Iraq's economy is on the brink of collapse as the Covid-19 pandemic and dwindling oil revenue bite, necessitating the implementation of critical reforms, analysts say.
Opec’s second-largest producer could see its economy shrink 12.1 per cent this year, the third-steepest contraction in the Arab world after Lebanon and Libya, according to the International Monetary Fund.
The country depends on oil revenue to meet 90 per cent of government expenditure, including $5 billion spent on monthly salaries for public servants. That leaves the government with difficult decisions that could raise the prospect of further civil strife.
A white paper on economic reform submitted to parliament by Mustafa Al Kadhimi's government proposes slashing the bill for government salaries to 12.5 per cent of gross domestic product within three years, from the current 25 per cent. The paper also calls for a reduction in benefits and allowances as well as reforms to the pension system.
Recommendations include phasing out subsidies to critical sectors in Iraq's economy, notably power.
"Electricity subsidies are one of the largest,” said Ahmed Tabaqchali, chief investment officer at the AFC Iraq Fund and a fellow at the Kurdistan-based Institute of Regional and International Studies. "They probably cost somewhere up to 4 per cent of GDP.”
He sees the current government including recommendations made in the white paper in Iraq’s 2021 budget.
Implementing long-term structural reforms remains a challenge for Iraq because it desperately needs oil revenue to balance its books at a time when it remains under pressure to curb supply as a member of the Opec+ alliance.
Iraq had already agreed to make compensatory cuts for overproduction earlier in the year, but output and exports have surged since September, putting it in an uncomfortable position at the upcoming Opec+ meetings.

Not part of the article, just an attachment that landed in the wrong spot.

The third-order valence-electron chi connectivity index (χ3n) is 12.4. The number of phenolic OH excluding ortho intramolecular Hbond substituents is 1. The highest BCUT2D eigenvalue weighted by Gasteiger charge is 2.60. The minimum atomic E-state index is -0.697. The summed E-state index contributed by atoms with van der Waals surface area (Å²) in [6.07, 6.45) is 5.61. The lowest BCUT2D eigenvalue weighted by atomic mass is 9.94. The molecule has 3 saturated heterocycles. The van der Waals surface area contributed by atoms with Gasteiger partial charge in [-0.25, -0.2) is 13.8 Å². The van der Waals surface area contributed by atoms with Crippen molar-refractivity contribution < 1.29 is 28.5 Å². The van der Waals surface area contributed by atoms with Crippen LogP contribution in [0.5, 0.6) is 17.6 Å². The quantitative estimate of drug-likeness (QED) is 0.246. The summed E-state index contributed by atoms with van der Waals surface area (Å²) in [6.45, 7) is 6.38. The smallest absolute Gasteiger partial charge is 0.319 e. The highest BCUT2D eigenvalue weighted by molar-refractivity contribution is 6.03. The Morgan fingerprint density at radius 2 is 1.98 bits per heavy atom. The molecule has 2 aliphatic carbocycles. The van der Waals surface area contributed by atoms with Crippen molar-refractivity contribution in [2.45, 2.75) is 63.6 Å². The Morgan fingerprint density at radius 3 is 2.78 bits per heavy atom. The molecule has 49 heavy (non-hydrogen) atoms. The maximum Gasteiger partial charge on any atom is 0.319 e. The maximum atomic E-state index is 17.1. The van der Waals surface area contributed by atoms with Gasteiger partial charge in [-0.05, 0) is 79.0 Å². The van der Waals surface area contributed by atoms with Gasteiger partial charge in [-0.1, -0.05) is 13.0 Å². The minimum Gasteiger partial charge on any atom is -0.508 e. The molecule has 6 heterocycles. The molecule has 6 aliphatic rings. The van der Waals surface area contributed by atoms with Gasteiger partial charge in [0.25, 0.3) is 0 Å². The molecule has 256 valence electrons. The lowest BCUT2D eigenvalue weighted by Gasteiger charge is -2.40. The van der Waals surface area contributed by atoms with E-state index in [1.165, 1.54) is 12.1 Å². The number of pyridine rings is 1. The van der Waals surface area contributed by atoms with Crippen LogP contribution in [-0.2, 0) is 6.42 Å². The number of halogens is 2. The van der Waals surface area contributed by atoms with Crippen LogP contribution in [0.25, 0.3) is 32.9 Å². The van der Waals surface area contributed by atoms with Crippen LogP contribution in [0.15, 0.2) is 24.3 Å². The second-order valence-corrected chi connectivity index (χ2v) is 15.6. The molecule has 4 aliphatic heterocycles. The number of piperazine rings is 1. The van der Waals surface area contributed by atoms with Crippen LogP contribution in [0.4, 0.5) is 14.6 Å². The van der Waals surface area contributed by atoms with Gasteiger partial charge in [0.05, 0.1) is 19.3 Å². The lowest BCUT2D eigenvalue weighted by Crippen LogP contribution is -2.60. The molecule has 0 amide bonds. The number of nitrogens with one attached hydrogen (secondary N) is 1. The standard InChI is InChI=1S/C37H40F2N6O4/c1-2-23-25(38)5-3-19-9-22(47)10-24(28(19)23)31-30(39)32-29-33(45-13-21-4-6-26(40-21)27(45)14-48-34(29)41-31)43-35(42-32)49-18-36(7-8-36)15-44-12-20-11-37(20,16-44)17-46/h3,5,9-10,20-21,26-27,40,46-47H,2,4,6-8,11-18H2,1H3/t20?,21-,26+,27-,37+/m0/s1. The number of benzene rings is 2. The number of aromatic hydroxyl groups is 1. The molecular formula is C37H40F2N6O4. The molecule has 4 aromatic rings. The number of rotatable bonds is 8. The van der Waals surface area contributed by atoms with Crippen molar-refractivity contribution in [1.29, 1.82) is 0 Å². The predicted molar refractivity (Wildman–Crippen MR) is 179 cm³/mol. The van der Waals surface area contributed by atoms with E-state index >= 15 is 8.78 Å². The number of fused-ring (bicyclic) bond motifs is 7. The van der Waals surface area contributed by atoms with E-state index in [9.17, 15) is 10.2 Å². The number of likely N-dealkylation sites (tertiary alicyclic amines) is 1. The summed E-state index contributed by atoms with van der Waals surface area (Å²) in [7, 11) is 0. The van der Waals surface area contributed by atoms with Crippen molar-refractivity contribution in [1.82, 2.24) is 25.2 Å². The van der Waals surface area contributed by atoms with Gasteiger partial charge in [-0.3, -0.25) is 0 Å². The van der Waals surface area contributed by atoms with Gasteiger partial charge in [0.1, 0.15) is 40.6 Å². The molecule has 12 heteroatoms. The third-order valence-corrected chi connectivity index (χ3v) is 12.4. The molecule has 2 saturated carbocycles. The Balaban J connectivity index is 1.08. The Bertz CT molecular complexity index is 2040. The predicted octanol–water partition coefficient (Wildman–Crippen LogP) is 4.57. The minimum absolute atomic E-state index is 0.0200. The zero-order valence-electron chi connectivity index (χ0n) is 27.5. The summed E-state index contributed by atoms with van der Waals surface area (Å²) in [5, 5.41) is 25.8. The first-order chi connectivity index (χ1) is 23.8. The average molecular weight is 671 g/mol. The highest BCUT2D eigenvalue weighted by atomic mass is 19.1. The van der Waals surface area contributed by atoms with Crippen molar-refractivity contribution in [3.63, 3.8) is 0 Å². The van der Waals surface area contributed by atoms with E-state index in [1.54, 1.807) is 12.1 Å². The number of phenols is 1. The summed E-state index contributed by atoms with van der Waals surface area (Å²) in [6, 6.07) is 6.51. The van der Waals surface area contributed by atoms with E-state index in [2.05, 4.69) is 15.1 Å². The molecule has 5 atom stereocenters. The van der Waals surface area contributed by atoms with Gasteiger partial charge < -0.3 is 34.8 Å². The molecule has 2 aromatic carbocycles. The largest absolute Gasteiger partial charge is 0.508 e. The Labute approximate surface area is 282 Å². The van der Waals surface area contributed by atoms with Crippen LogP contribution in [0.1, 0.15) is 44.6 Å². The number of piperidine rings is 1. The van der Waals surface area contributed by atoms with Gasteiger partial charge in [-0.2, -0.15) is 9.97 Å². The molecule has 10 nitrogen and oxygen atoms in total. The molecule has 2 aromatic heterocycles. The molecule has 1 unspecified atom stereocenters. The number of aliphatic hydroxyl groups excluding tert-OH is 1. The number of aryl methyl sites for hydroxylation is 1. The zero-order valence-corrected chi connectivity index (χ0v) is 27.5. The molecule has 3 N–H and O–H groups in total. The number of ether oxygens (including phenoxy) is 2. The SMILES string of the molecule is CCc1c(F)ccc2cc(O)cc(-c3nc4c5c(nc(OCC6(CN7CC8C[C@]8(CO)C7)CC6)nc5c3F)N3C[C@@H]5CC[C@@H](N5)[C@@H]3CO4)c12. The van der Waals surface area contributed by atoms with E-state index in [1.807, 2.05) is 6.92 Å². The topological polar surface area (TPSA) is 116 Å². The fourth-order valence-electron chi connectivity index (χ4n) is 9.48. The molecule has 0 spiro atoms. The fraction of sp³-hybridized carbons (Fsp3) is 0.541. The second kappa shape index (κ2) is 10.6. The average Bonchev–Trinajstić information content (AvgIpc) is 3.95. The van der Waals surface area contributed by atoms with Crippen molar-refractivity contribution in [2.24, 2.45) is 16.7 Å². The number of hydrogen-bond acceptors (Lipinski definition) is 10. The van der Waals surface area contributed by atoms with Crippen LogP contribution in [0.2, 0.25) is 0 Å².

The alliance headed by Saudi Arabia and Russia will convene their joint ministerial monitoring committee today and have their annual meeting on December 1. The group is likely to push to extend the current level of curbs at 7.7m bpd rather than consider easing the cuts as previously planned. This would require Iraq to cut at current levels for another three months, increasing pressure on its finances.
"August was the lowest [production] month for Iraq and it's when they said that they were going to compensate for higher production since May, since the Opec deal was in place, because they struggled to cut production and exports then,” Homayoun Falakshahi, oil and gas equity analyst at intelligence provider Kpler, said.
"In August, we saw exports went bellow 3 million barrels per day and then ... back to just 3m bpd in September and in October it was 3.2m bpd. So far in November, we’ve seen relatively strong levels,” he added.
Meanwhile, the government has exhausted borrowing options domestically.
"Monetary financing from the Central Bank of Iraq increased to 28.5 trillion dinars ($23.9 billion) by end-August, from 14.1tn dinars at end-May," Fitch said in a recent note.
Borrowing has now plateaued because the government requires parliament’s approval to sanction more spending. The ratings agency expects the Iraqi state to work to secure wider external support and borrow from the IMF. But securing an IMF aid package takes time and requires a phased structural adjustment programme. Given the political divide within the country, consensus around reforms may be difficult to build.